So, David Beckham played his final game for LA Galaxy last weekend and lifted the MLS Cup to close their season on a high. Mr Beckham has decided not to take the easy road and continue with the status quo of life with LA Galaxy.
I would’ve thought it’d be incredibly easy for him to re-sign for a another year or two and continue living the high life next door to Jay Leno and where his kids are apparently happy in school. He’s announced he’s looking for a new challenge and I bet the phone’s been ringing off the hook. I’m sure footy clubs the world over, have been throwing in their offers and with them will be new A-list sponsors. So DB will likely become the face of something new as he dons a new shirt in perhaps a new country.
A brand that always springs to mind as needing somewhat of a renaissance is Chanel. This is ludicrously theoretical, not least because his own product lines would exclude him from the running, so I’m using Beckham/Chanel as more of a marketing metaphor here.
Chanel No.5 is the perfume your grandmother wore. The brand is iconic, lavish, glorious and monolithic but isn’t it rather like the Catholic Church: hugely important to many, but more so to those ‘of a certain age’ than to generation Y (at least as far as interaction is concerned)?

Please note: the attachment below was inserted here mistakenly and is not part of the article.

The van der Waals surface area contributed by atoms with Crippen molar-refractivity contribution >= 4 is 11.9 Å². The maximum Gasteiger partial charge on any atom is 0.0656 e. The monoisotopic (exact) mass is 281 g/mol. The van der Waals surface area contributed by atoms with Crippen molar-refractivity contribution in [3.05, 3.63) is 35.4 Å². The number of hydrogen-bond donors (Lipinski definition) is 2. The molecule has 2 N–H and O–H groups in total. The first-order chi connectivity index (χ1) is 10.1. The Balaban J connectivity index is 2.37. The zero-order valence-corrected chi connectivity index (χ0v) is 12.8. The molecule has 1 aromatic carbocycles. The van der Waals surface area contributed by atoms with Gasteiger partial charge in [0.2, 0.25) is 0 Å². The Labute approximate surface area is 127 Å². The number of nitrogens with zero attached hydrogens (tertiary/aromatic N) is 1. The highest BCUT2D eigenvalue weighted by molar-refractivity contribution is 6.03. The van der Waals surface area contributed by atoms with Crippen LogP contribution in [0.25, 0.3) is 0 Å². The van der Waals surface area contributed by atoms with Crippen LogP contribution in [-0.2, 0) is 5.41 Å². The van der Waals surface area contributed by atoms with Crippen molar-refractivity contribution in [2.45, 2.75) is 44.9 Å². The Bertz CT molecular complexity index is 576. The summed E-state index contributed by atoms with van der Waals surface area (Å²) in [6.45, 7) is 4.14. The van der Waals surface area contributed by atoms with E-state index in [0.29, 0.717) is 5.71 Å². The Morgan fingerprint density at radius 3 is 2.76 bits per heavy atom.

When asked in 1954 what she wore in bed at night, Marilyn Monroe infamously answered, “Five drops of Chanel No.5.” What woman would say such a thing today?
The brand is still a huge concern but Interbrand don’t feel them worthy for their Top 100, although Cartier, Burberry and Ralph Lauren feature. Global Post place them 4th amongst luxury brands, albeit down a place from last year. And internationally I don’t doubt Asia and other areas are lapping up the double C logo for all they’re worth, but it just doesn’t feel like middle Britain is clambering to wave their plastic for a piece of Chanel.
Their heavy-hitting brand ambassadors have included Nicole Kidman, Keira Knightley and Brad Pitt. Whilst using evocative messages, did they gain much traction and make the brand more relevant – in the UK at least?
I’m not saying DB’s tattoos and personality are a perfect fit – and I know he’s more working class than your high-end Harrods demographic – but in this Jungle-Strictly-X-factor celebrity-riddled world, I could think of worse faces and less authentic personalities I’d like to reshape my brand identity around. But then I guess I’m not Chanel’s audience… or on their board.
Do you think Chanel needs a burst of energy/life/Botox? Ignoring the footy, who can you see being a great fit for the marketing draw of David Beckham?